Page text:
This Is Beautiful

This Is Beautiful Kathryn Jean Lopez]

from Brit Hume, via Christianity Today:
I grew up in a Christian family and I went nine years to an Episcopal boys school. I’ve always been, at least on paper, a Christian. It wasn’t until my son died 11 years ago that I began to get serious about it. His death was devastating. I was shattered. Yet through all of that, I had this feeling that God would save me, that he would be there for me, that I was in his hands, and that I was going to be okay. It really happened.
There’s also this exchange from the interview:
Some people might say, "What about Christians like Ted Haggard or Mark Sanford?"
I don’t think I would blame Christianity for the failings of people like that. Christianity is the right religion for people like that. Christianity is a religion for sinners. Christianity is not about the salvation of perfect people. Christianity is a way for people who are not perfect to be saved. What Mark Sanford needs is not less Christianity. He needs more of it.
What he did was thoroughly human. He was thinking about the people involved in the news. As he explains:
I was kind of hoping that in some way word of it might reach Tiger. I was hoping that people who were of faith might receive some encouragement from the message. You never know.
Such refreshing Sunday-morning commentary, if you ask me!
Brit Hume gets it. And is witnessing to it. And that’s why he’s under fire.

01/07 04:22 PMhttp://www2.nationalreview.com/images/spacer.gif

Brit Hume is one of my favorite commentators and news personalities. He calls it likes he sees it, but with a loving, matter-of-fact tone.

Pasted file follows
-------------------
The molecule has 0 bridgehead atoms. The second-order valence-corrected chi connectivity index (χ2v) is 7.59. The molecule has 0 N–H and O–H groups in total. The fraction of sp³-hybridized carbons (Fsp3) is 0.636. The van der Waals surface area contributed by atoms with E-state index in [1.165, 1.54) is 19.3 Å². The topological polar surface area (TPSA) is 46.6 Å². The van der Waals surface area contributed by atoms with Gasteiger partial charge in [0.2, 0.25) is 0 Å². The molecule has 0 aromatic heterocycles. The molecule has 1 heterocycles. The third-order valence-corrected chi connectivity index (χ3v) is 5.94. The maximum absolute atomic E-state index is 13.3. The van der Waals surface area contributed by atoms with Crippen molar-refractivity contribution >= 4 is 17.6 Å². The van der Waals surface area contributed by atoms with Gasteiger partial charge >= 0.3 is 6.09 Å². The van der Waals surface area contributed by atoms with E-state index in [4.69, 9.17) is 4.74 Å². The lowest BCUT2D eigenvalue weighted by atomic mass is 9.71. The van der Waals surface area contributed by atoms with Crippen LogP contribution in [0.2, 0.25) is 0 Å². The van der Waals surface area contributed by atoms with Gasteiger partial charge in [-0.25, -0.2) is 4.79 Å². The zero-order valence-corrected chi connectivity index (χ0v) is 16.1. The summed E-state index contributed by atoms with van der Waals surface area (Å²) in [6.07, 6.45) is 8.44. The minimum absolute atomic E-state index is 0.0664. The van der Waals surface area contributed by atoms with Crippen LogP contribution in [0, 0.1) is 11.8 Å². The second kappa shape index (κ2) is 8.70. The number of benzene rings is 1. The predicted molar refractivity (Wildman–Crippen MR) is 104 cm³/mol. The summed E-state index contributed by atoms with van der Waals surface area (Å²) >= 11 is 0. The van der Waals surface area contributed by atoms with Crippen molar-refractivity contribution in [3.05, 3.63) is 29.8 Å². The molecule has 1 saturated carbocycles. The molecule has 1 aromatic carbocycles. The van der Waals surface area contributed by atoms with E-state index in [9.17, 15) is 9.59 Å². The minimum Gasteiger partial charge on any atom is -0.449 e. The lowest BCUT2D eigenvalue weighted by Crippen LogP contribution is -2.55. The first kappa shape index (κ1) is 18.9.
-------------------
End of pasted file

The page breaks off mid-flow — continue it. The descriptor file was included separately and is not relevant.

I agree rlg94086. I am rapidly becoming a huge Hume fan. I do find it interesting and ironic that news commentators every day give political and sports leaders advice on how to handle their lives and noone bats an eye. On ESPN and CNN commentators are regularly saying things like “X ought to apologize, Y ought to argue this, etc…” but when advice is honestly given and provides a way to really improve one’s life, not just handle the press, some commentors (generally radicals like Olbermann) suddenly see a conflict. :rolleyes:

[quote="Prof_K, post:3, topic:182255"]
I agree rlg94086. I am rapidly becoming a huge Hume fan. I do find it interesting and ironic that news commentators every day give political and sports leaders advice on how to handle their lives and noone bats an eye. On ESPN and CNN commentators are regularly saying things like "X ought to apologize, Y ought to argue this, etc..." but when advice is honestly given and provides a way to really improve one's life, not just handle the press, some commentors (generally radicals like Olbermann) suddenly see a conflict. :rolleyes:

[/quote]

When Brit retired from the nightly news program, someone asked him what he was going to do with his free time and one of the things he said was that he was going to study the Bible in depth. That says a lot about him to me.

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